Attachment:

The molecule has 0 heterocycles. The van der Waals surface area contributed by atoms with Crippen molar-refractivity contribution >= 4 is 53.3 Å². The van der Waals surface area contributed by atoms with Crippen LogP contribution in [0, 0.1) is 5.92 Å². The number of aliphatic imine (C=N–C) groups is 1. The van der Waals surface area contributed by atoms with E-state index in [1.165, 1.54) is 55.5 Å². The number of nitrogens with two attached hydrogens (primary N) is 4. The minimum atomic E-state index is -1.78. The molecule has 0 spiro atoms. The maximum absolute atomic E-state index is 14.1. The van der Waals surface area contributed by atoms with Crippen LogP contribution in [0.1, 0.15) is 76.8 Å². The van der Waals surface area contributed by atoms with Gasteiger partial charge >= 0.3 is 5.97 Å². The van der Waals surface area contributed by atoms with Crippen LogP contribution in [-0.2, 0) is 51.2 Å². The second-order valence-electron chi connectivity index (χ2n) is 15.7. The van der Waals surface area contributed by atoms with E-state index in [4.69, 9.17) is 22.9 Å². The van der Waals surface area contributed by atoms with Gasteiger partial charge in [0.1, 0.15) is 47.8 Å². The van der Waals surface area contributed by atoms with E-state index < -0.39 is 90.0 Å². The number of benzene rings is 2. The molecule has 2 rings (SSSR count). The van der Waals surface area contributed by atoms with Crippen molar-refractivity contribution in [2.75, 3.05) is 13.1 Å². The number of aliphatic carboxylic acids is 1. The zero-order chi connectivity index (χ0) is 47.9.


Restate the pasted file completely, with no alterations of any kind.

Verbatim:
The molecule has 0 heterocycles. The van der Waals surface area contributed by atoms with Crippen molar-refractivity contribution >= 4 is 53.3 Å². The van der Waals surface area contributed by atoms with Crippen LogP contribution in [0, 0.1) is 5.92 Å². The number of aliphatic imine (C=N–C) groups is 1. The van der Waals surface area contributed by atoms with E-state index in [1.165, 1.54) is 55.5 Å². The number of nitrogens with two attached hydrogens (primary N) is 4. The minimum atomic E-state index is -1.78. The molecule has 0 spiro atoms. The maximum absolute atomic E-state index is 14.1. The van der Waals surface area contributed by atoms with Crippen LogP contribution in [0.1, 0.15) is 76.8 Å². The van der Waals surface area contributed by atoms with Gasteiger partial charge >= 0.3 is 5.97 Å². The van der Waals surface area contributed by atoms with Crippen LogP contribution in [-0.2, 0) is 51.2 Å². The second-order valence-electron chi connectivity index (χ2n) is 15.7. The van der Waals surface area contributed by atoms with E-state index in [4.69, 9.17) is 22.9 Å². The van der Waals surface area contributed by atoms with Gasteiger partial charge in [0.1, 0.15) is 47.8 Å². The van der Waals surface area contributed by atoms with E-state index < -0.39 is 90.0 Å². The number of benzene rings is 2. The molecule has 2 rings (SSSR count). The van der Waals surface area contributed by atoms with Crippen molar-refractivity contribution in [2.75, 3.05) is 13.1 Å². The number of aliphatic carboxylic acids is 1. The zero-order chi connectivity index (χ0) is 47.9.